Before the explosion of the Urban Sketchers movement that began in 2007 there was very little published on this topic. On a recent visit to Los Angeles I stopped by my favorite art bookstore, Hennesy & Ingalls, and discovered some treasures I’d like to share. My find was an out-of-print series of four paperback books published in 1988 in England entitled “Sketching with Artists.” Each book featured an established British artist writing about and showing their sketches. Here are inspiring quotes from these pioneer sketchers and samples of their work that satisfy the Urban Sketchers Manifesto. I hope you enjoy this as much as I have.
“The sheer joy and satisfaction I get from sketching is indescribable – perhaps it is the fact that I am alone with nature, and I can feel the warmth of the sun, the dampness of an autumn afternoon, or the smell of decaying leaves. When I am sitting sketching and there is quietness all around I feel privileged to hear and see the wild life going about its daily work. Even now after sketching for years I get a feeling of elation and satisfaction when I have finished a sketch, knowing that I have recreated the scene in front of me on paper, and that I have it to refer to and remind me of that moment for the rest of my life.”
“My first attempts at sketching were when I was about five years old. I had seen some sporting prints and, thus influenced, I had painstakingly sketched a hunting frieze all round the newly painted white bathroom walls of my parents’ house! I can still remember my satisfaction when it was finished, and my dismay when it was received with cries of horror by the ‘grown-ups.’ But my father, always my champion, just told me in a kindly manner that one didn’t draw on walls, especially newly painted ones, but promised to give me a big sketchbook and some pencils, so that I could draw to my heart’s content – and I have been doing so ever since!”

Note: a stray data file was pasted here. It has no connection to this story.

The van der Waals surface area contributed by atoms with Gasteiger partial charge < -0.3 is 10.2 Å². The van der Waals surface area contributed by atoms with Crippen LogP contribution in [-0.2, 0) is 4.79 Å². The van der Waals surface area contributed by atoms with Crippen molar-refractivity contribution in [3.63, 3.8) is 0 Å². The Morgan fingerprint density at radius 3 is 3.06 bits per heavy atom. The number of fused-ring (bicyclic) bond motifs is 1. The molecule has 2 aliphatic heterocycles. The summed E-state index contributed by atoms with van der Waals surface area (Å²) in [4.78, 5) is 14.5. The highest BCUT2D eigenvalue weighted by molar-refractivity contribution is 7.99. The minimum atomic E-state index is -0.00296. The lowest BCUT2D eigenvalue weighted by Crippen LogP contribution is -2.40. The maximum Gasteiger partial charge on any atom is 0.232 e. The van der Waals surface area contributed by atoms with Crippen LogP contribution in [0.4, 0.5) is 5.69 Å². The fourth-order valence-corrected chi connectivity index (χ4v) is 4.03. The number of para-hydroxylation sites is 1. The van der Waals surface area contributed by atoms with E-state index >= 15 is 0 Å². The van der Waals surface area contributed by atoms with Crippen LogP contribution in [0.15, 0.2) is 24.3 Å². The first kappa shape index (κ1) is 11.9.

“Sketching is all about learning to see and observe. Learn to look! We don’t use our eyes as much as we should and, consequently we miss a great deal. Apparently few people look above their eyes when walking along! Looking at something is not enough, you must really study what you want to sketch, and know what you are looking for. Whatever you select to sketch, whether it’s a tree or a person, the emphasis must be on that object. The surroundings are secondary. What you leave out of a sketch can be as important as what you put in, so use your main subject to lend scale and position to the other features.”
“It is important to commit yourself very positively in your drawing even if, by taking chances, you risk spoiling the sketch; ultimately you will learn far more this way. This is another valuable aspect of using a sketchbook: because the drawings in it tend to be regarded as ‘working’ sketches it does not matter if some of them are ‘failures.’ In fact, a sketch should never be regarded as a failure in the ordinary sense of the word because such a lot can subsequently be learnt from it. Every mark that an artist makes is in reality a valid statement about the way he feels at any given time.”
Sketching With Artists was published in London by Williams, Collins Sons & Co., Ltd, 1988.
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My Art Library: Drawing the Head & Figure by Jack Hamm
The Ticket that Got Me Through Medical School
Rediscovering My Art Supplies in the Arizona Desert
The Corpus Callosum, Buddha’s Enlightenment, and the Neurologic Basis for Creativity
Sketching in the Subway and the Disappearance of Time
A Taste of Ancient Peruvian Medicine
Golly. That man was born in my home village of Mirfield in Yorkshire. I never met him, of course. By the time I became aware of his books at the local library he had already moved to Cornwall.